As the clock struck 8:15 a.m. in Japan this very day exactly 60 years ago, the world witnessed a wholly new kind and scale of brutality, leading to mass death. The entire city of Hiroshima was flattened by a single bomb, made with just 60 kg of uranium, and dropped from a B-29 United States Air Force warplane.

Within seconds, temperatures in the city centre soared to 4,000 C, more than 2,500 higher than the melting point of iron. Savage firestorms raged through Hiroshima as buildings were reduced to rubble. Giant shock-waves releasing blast energy ripped through the city, wreaking more destruction.

Within seconds, 80,000 people were killed. Within hours, over 100,000 died, most of them crushed under the impact of blast-waves and falling buildings, or severely burnt by firestorms. Not just people, the body and soul of Hiroshima had died.

Then came waves of radiation, invisible and intangible, but nevertheless lethal. These took their toll slowly, painfully and cruelly. Those who didn’t die within days from radiation sickness produced by exposure to high doses of gamma-rays or poisonous radio-nuclides, perished over years from cancers and leukaemias. The suffering was excruciating and prolonged. Often, the living envied the dead. Hiroshima’s death toll climbed to 140,000.

This was a new kind of weapon, besides which even deadly chemical armaments like mustard gas pale into insignificance. You could defend yourself against conventional-explosive bombs by hiding in an air-raid shelter or sandbagging your home. To protect yourself from a chemical attack, you could wear a gas mask and a special plastic suit. But against the nuclear bombs, there could be no defence –military, civil or medical.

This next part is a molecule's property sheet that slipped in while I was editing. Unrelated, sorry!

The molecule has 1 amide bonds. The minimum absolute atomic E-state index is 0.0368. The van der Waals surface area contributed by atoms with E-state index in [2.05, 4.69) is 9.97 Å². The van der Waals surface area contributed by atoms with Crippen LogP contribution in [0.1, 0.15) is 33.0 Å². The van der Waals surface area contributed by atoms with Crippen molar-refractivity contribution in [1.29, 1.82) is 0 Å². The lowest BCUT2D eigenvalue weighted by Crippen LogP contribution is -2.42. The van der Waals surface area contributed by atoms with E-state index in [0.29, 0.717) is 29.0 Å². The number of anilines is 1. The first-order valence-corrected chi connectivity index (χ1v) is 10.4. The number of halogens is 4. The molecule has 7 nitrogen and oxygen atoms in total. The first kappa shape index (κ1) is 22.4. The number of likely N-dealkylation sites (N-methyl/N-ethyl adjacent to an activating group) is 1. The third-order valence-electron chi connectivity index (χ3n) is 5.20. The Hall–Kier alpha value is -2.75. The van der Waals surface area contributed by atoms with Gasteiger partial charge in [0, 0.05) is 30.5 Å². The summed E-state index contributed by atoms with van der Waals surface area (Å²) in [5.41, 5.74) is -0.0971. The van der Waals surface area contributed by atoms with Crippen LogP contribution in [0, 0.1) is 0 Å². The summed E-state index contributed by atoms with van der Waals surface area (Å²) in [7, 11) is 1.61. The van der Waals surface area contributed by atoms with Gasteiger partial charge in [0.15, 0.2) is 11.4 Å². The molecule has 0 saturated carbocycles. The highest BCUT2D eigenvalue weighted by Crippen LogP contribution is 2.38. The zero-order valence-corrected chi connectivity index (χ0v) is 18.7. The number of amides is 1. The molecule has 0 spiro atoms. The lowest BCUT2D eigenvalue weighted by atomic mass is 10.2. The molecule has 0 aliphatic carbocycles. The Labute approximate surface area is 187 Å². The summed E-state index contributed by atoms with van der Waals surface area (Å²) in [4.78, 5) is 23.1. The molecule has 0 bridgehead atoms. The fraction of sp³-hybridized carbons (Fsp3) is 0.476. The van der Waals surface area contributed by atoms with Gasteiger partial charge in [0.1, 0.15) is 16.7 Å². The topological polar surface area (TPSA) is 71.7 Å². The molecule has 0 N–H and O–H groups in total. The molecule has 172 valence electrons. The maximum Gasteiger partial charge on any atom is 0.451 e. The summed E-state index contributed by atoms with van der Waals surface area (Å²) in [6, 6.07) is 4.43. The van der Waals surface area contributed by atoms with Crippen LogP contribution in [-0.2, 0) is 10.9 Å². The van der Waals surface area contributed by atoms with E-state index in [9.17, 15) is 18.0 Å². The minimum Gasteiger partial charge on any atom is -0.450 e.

Nuclear weapons are unique for yet another reason. They are, typically, not meant to be used against soldiers, but are earmarked for use against unarmed non-combatant civilians. But it is illegitimate and illegal to attack non-combatant civilians. Attacking them is commonly called terrorism. Hence, Hiroshima remains the world’s worst terrorist act.

Hiroshima’s bombing was followed three days later by an atomic attack on Nagasaki, this time with a bomb using a different material, plutonium. The effects were equally devastating. More than 70,000 people perished in agonising ways.

US President Harry S. Truman was jubilant. Six days later, Japan surrendered. The US cynically exploited this coincidence. It claimed that the bombing of Hiroshima and Nagasaki had saved thousands of lives by bringing the war to an early end. This was a lie. Japan was preparing to surrender anyway and was only waiting to negotiate the details of the terms. That entire country has been reduced to a wasteland. Most of its soldiers had stopped fighting. Schoolgirls were being drafted to perform emergency services in Japanese cities.

American leaders knew this. Historians Peter Kuznick and Mark Selden have just disclosed in the British New Scientist magazine that three days before Hiroshima, Truman agreed Japan was “looking for peace”.

General Dwight Eisenhower said in a 1963 Newsweek interview that “the Japanese were ready to surrender and it wasn’t necessary to hit them with that awful thing”. Truman’s chief of staff, Admiral William Leahy, also said that “the use of this barbarous weapon at Hiroshima and Nagasaki was of no material assistance in our war against Japan.

The Japanese were already defeated and ready to surrender”.

The real function of the two bombs was not military, but political.

It was to establish the US’s superiority and pre-eminence within the Alliance that defeated the Axis powers, and thus to shift the terms of the ensuing new power struggle in Washington’s favour.

The Hiroshima and Nagasaki bombings inaugurated another rivalry: the Cold War, which was to last for four decades. They also triggered fierce competition among the other victors of the World War to acquire nuclear weapons. The insane arms race this launched but hasn’t ended yet.